Hardwick’s literary journalism required not only intelligence but also endurance: all those word counts to hit, all those deadlines to meet. (“Amiability and endurance,” she writes, “are the clues to moral courage.”) The figures she admired in her 1974 collection Seduction and Betrayal—Emily Brontë, Zelda Fitzgerald, Jane Carlyle—were figures of great willpower, meeting life’s impediments with “incredible energy and [a] longing for discipline.” Rereading Hardwick’s work, I’m struck by how often she takes on the unserious—by which I mean indolent—nature of academic life. In “The Classless Society,” she vaporizes a professor who grounds his identity in complaint: “When he was angry with a colleague, defeated in a committee meeting, dismayed by the poor preparation of the students, these experiences seemed to him to be his job.” Sleepless Nights describes another type with which all academics will be familiar: “The frozen intellectual,” that man—it’s usually a man—“whose intelligence was certain but whose destiny was a curling, warning question mark.” Years pass, sabbaticals are taken, and yet the big project never gets finished: “The ‘book’—a plaguing growth that does not itself grow, but attaches, hangs on, a tumorous companion made up of the deranged cells of learning, experience, thinking.”
A late short story, “The Bookseller,” describes a graduate student who “shuffled about in the text like a melancholy sheep in a pen.” Like Hardwick, the student studies seventeenth-century literature: “By the perverse authority of institutions he was brutally dragged by his light curls into the study of Milton, a poet not even very high in the regard of Eliot at the time. He wrote in the margins of The Student’s Milton: ‘C.f. Virgil,’ after one line; and ‘See Pliny the Elder,’ after another; and at the top of a page ‘Pythagoras was the only one who had heard the spheres’ music.” Academia wasn’t for Hardwick: too little style in the writing (the “light curls” are the detail of an artist, not a scholar), too little at stake in the arguments (all those c.f.’s and see’s).
Literary style and high moral stakes mattered more than almost anything else to Hardwick, and the two were often connected. One of my favorite lines comes from an essay she wrote on Virginia Woolf. In it, she starts off a paragraph like this: “I wonder about the ‘morality’ of certain marks of punctuation used by [Henry] James in ‘In the Cage.’” It takes a certain kind of critic to write that sentence; it takes another kind to convince you of its truth. In “In the Cage,” James has a poor young girl think about her difficult life and her mother’s alcoholism, feeling “rage at moments of not knowing how her mother did ‘get it.’” Hardwick writes, “‘Get it’ is alcohol, gin probably,” and, by putting this in quotes, James treats “real misery” as if it were a joke, the phrase an “affectation” on the girl’s part. “To put ‘get it’ in quotations is a moral failing,” Hardwick writes. “Even a second of an impoverished mother’s pursuit of gin cannot be put on the page in that way. It accomplishes only a stylistic diminishment of the possibility of pain, of real feeling.”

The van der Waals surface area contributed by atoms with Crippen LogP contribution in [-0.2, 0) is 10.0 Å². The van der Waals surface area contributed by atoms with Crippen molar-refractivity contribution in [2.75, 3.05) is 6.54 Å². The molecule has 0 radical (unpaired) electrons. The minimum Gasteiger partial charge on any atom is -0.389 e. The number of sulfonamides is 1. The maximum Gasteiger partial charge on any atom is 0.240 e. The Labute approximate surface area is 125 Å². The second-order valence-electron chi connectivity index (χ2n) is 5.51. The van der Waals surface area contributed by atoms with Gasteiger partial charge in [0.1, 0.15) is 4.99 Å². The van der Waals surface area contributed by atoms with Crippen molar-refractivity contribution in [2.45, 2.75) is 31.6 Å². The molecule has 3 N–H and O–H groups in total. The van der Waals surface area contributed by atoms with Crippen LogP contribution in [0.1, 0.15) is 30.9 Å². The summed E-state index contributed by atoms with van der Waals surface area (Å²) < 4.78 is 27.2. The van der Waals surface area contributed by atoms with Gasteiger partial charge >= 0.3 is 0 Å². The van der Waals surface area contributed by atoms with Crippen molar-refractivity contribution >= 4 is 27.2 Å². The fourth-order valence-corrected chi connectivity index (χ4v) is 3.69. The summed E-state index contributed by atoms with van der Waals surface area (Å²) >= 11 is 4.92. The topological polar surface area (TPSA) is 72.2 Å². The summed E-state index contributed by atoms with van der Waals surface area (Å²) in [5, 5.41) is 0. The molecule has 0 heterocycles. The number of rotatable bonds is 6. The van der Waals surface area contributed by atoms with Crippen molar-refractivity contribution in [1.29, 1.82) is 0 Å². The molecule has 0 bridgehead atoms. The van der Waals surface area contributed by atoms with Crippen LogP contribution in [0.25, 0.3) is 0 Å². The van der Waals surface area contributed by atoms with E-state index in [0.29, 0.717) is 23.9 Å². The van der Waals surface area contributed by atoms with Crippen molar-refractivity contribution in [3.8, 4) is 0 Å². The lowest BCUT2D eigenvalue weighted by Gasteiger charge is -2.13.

For Hardwick, style (how we hold and present ourselves in language) can’t be separated from morality (what we hold to be good or bad; what we believe must be taken seriously or not). If how we write tells us what we value, then quotes and commas and dashes become matters of moral concern. At one point, Curtis writes that Hardwick admired “the theater of ideas, works that present a sociopolitical argument.” But Hardwick wasn’t interested in a play’s “sociopolitical argument” because she didn’t think that was how art worked. Rather, she was concerned with how literary form suggests a moral stance—suggests, not presents; moral, not sociopolitical. Later, Curtis criticizes a review of Hardwick’s essay collection Bartleby in Manhattan. The reviewer, Hermione Lee, compared Hardwick to Flannery O’Connor, noting their shared “fierce, intelligent, disciplined, Southern Catholic distaste for sentimentality, lies, Northern liberalism and decadence.” Curtis doesn’t buy it. She claims that O’Connor’s letters display “cloying folksiness” (really?) and asks, “if Lee hadn’t known that Elizabeth grew up in the American South, would she have made this connection?” This isn’t the gotcha moment Curtis thinks it is.
In any case, Hermione Lee was absolutely right to stress Hardwick’s “moral strenuousness”—the sense we get when reading her that “a firm moral line is being taken,” that “moral tendencies are being recognized.” Hardwick read style morally and morality stylistically. That’s what great critics do, and Hardwick was one of the best.